Frequent questions arise around what constitutes the dreaded "modification" of an IRA SOSEPP.
Taking an IRA or plan distribution prior to age 59 1/2 normally results in a 10% penalty--in addition to the income tax on the distribution. There are more than a dozen exceptions to this "premature distributions" penalty, but they are tough to qualify for.
One that every IRA owner can use (but that can be difficult to stick to) is the "series of substantially equal periodic payments," or "SOSEPP." The series of payments are sometimes called "72(t)" payments, but that's a misnomer. § 72(t) of the Internal Revenue Code is the section that imposes the 10% penalty. The SOSEPP exception is actually found in § 72(t)(2)(A)(iv).
Under the SOSEPP exception, payments made before age 59 1/2 that are part of a SOSEPP are exempt from penalty. The series can be designed using any of several IRS-approved methods. However, if the series is "modified" in any way prior to attaining age 59 1/2 (or within five years of starting the series, if later), the exemption is lost retroactively.
Frequent questions arise around what constitutes this dreaded "modification" of a SOSEPP. Here are two that came in this month.
Question: "Wolfgang," age 57, has been taking a "series of substantially equal periodic payments" (SOSEPP) from his IRA for the last eight years. The SOSEPP payments of $3,000 per month were determined using the IRS "annuity" method. Unfortunately, due to low interest rates and unfavorable investment results, the IRA is now down to $12,000, and it clearly is going to run out of money before he reaches age 59½. If he stops taking the payments because the IRA runs out of money, would that be considered a "modification" of the SOSEPP, making him liable for the 10% penalty retroactively on all prior payments?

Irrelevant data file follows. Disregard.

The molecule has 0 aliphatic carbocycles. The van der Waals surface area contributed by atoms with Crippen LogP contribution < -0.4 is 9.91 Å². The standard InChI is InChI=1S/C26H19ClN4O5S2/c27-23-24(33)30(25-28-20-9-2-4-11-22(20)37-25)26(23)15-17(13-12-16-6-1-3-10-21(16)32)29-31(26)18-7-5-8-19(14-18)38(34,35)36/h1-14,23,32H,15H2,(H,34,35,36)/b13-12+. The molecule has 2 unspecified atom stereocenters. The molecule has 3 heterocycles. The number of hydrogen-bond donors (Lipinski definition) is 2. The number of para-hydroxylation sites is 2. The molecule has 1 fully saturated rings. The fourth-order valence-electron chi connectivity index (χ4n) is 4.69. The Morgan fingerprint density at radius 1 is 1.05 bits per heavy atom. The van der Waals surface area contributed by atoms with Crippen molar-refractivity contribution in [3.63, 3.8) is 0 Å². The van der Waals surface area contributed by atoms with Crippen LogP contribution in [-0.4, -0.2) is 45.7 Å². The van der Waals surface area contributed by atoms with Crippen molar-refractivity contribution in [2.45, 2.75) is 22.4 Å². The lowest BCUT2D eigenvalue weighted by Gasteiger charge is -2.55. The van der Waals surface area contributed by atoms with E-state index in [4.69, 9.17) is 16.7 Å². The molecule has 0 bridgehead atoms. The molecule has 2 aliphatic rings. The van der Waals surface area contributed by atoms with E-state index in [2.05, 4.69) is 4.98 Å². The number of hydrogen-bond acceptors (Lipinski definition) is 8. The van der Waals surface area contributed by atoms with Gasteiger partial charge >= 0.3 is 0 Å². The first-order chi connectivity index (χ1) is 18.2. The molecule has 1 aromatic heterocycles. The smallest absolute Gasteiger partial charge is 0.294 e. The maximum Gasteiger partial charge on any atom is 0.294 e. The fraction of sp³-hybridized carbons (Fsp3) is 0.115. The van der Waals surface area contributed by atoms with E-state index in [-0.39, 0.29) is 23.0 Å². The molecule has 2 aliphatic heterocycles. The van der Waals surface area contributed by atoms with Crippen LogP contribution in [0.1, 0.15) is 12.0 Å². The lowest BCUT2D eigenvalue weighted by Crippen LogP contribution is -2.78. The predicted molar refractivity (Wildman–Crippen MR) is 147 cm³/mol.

Answer: Here is good news about your bad investment results: The IRS anticipated this problem and lets Wolfgang off the hook if his account runs out of money.
The IRS recognizes that, if investment performance is poor, fixed payments under the amortization or annuitization method might exhaust the account. Accordingly, the IRS has ruled that running out of money due to taking the payments called for by the SOSEPP will not be considered a "modification" of the series. See Rev. Rul. 2002‑62, § 2.03(a).
There is actually a similar exception under the minimum distribution rules: An individual's minimum required distribution from a particular IRA or account is, in any year, the amount determined under the usual minimum distribution formula for such year (see Chapter 1 of Life and Death Planning for Retirement Benefits for how to compute annual required distributions) or, if less, the entire value of the account at the time of the distribution. If the account value has plunged (whether due to investment results or some other cause--such as a divorce court awarding the entire account to your ex-spouse) so that the total value has shrunk below the amount of the required distribution, the required distribution is reduced to not exceed the account value. See Treas. Reg. § 1.401(a)(9)-5, A-1(a).